Since the publication of Goldsmith-Carter’s book, several other chapters have appeared in different books and magazines, telling exactly the same story (again solely crediting its source as Goldsmith-Carter). Thirty-one years before Michael Goss wrote his article on the ghost ship, Fate magazine had published another account of the sinking written by Frank Madigan. The article almost retold the chapter from The Goodwin Sands word for word, fleshing it out here and there with descriptions such as ‘The captain and his guests were trapped below and drowned instantly.’ But, perhaps, the most keenly read retelling of the Lady Luvibund appeared in Philip MacDougall’s 1991 book Phantoms of the High Seas in a chapter titled ‘Phantom Ships’. MacDougall refers to the ship as the Lady Lovibund, but tells exactly the same story and recalls precisely the same sightings as George Goldsmith-Carter.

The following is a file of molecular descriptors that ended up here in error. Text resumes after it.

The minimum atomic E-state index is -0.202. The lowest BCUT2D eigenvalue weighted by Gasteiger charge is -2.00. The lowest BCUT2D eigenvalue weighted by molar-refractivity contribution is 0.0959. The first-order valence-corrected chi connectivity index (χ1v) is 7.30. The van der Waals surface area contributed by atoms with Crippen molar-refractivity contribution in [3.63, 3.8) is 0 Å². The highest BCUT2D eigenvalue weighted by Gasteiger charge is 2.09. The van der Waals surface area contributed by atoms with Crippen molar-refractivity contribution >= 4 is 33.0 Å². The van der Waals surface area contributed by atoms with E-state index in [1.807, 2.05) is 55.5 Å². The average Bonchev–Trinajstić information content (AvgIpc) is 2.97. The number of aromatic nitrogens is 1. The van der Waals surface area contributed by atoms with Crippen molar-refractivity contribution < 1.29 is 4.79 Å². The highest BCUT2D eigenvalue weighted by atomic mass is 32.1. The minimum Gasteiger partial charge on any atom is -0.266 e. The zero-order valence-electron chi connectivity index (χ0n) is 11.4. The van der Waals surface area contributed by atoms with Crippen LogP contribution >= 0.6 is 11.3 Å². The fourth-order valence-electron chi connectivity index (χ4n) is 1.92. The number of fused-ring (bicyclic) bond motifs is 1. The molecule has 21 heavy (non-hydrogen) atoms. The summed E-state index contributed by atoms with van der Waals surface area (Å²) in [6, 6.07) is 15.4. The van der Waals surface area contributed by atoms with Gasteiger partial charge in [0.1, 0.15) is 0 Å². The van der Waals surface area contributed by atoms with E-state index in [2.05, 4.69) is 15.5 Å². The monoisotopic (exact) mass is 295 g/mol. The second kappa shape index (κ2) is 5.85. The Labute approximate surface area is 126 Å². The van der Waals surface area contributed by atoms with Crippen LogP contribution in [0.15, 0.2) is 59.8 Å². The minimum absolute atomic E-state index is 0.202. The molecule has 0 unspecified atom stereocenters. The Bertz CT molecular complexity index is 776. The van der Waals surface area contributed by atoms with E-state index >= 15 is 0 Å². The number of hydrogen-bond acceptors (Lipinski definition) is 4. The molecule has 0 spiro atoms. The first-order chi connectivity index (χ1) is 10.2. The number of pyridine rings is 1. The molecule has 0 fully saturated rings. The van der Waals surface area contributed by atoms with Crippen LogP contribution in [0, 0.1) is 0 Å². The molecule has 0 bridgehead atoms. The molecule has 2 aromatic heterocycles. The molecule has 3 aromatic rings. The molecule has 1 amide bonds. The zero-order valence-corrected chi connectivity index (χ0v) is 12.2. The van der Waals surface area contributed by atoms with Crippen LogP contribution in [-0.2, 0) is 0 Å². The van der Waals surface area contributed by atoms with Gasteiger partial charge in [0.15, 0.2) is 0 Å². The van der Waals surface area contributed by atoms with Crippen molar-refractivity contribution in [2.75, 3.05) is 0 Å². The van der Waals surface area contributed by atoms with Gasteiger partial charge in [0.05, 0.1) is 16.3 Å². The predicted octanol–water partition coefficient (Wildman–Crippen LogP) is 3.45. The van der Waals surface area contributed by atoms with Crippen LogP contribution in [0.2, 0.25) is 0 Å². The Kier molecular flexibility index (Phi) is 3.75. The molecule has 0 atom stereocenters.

This book, still in print in 1998, was undoubtedly the main source of reference for a little girl who wrote up to the children’s TV programme Blue Peter, telling them about the two-hundred and fiftieth anniversary. The programme made a feature of the story, interviewing local maritime historians and staging a scene where the girl camped out with local ‘characters’, waiting for the apparition.

On February 1, 1998, the Sunday Telegraph ran an article detailing the story and featuring a local skipper who was chartering a boat from Ramsgate harbour on the afternoon of Friday the thirteenth of February at 13.00 with precisely thirteen people on board. ‘I have had enquiries from all over the country,’ he remarked. ‘the story just lives on and on.

On the day of the thirteenth, great excitement was evident both locally and nationally. The Daily Mail and Guardian, among others, featured stories on the ghost ship, titled, ‘The Spectre of the Sands’ and ‘Riddle of the Sands’. Along with the boat trip, over two hundred people gathered on the pier, binoculars at the ready, expectantly staring out across the sea for the ghostly apparition. Needless to say, nothing materialised except the odd cold.

On Saturday the fourteenth of February, the Independent ran the story ‘The ghost ship that refused to come back from the dead’, detailing the trip aboard the charter boat and remarking: